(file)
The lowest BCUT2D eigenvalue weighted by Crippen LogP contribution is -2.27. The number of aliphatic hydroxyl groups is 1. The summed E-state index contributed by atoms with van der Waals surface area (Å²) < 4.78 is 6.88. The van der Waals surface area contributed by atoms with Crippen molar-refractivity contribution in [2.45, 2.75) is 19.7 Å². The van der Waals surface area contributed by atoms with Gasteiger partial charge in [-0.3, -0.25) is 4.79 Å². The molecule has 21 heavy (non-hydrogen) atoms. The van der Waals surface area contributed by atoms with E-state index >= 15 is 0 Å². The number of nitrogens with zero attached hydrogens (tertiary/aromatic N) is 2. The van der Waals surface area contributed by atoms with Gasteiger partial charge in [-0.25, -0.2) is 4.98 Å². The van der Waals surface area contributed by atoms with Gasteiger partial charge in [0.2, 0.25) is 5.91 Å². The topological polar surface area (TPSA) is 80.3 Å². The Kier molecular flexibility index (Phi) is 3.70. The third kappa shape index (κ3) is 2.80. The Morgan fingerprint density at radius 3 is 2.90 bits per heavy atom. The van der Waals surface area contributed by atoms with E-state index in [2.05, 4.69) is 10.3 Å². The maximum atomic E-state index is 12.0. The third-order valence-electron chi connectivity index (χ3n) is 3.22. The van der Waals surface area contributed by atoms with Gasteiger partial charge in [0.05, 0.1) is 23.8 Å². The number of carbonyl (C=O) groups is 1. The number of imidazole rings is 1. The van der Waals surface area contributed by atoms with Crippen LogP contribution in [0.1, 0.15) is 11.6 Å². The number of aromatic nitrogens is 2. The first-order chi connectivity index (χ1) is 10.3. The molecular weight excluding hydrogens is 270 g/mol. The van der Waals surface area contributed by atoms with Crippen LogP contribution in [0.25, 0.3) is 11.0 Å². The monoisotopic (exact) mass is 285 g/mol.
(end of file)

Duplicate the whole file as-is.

The lowest BCUT2D eigenvalue weighted by Crippen LogP contribution is -2.27. The number of aliphatic hydroxyl groups is 1. The summed E-state index contributed by atoms with van der Waals surface area (Å²) < 4.78 is 6.88. The van der Waals surface area contributed by atoms with Crippen molar-refractivity contribution in [2.45, 2.75) is 19.7 Å². The van der Waals surface area contributed by atoms with Gasteiger partial charge in [-0.3, -0.25) is 4.79 Å². The molecule has 21 heavy (non-hydrogen) atoms. The van der Waals surface area contributed by atoms with E-state index >= 15 is 0 Å². The number of nitrogens with zero attached hydrogens (tertiary/aromatic N) is 2. The van der Waals surface area contributed by atoms with Gasteiger partial charge in [-0.25, -0.2) is 4.98 Å². The van der Waals surface area contributed by atoms with Gasteiger partial charge in [0.2, 0.25) is 5.91 Å². The topological polar surface area (TPSA) is 80.3 Å². The Kier molecular flexibility index (Phi) is 3.70. The third kappa shape index (κ3) is 2.80. The Morgan fingerprint density at radius 3 is 2.90 bits per heavy atom. The van der Waals surface area contributed by atoms with E-state index in [2.05, 4.69) is 10.3 Å². The maximum atomic E-state index is 12.0. The third-order valence-electron chi connectivity index (χ3n) is 3.22. The van der Waals surface area contributed by atoms with Gasteiger partial charge in [0.05, 0.1) is 23.8 Å². The number of carbonyl (C=O) groups is 1. The number of imidazole rings is 1. The van der Waals surface area contributed by atoms with Crippen LogP contribution in [0.1, 0.15) is 11.6 Å². The number of aromatic nitrogens is 2. The first-order chi connectivity index (χ1) is 10.3. The molecular weight excluding hydrogens is 270 g/mol. The van der Waals surface area contributed by atoms with Crippen LogP contribution in [0.25, 0.3) is 11.0 Å². The monoisotopic (exact) mass is 285 g/mol.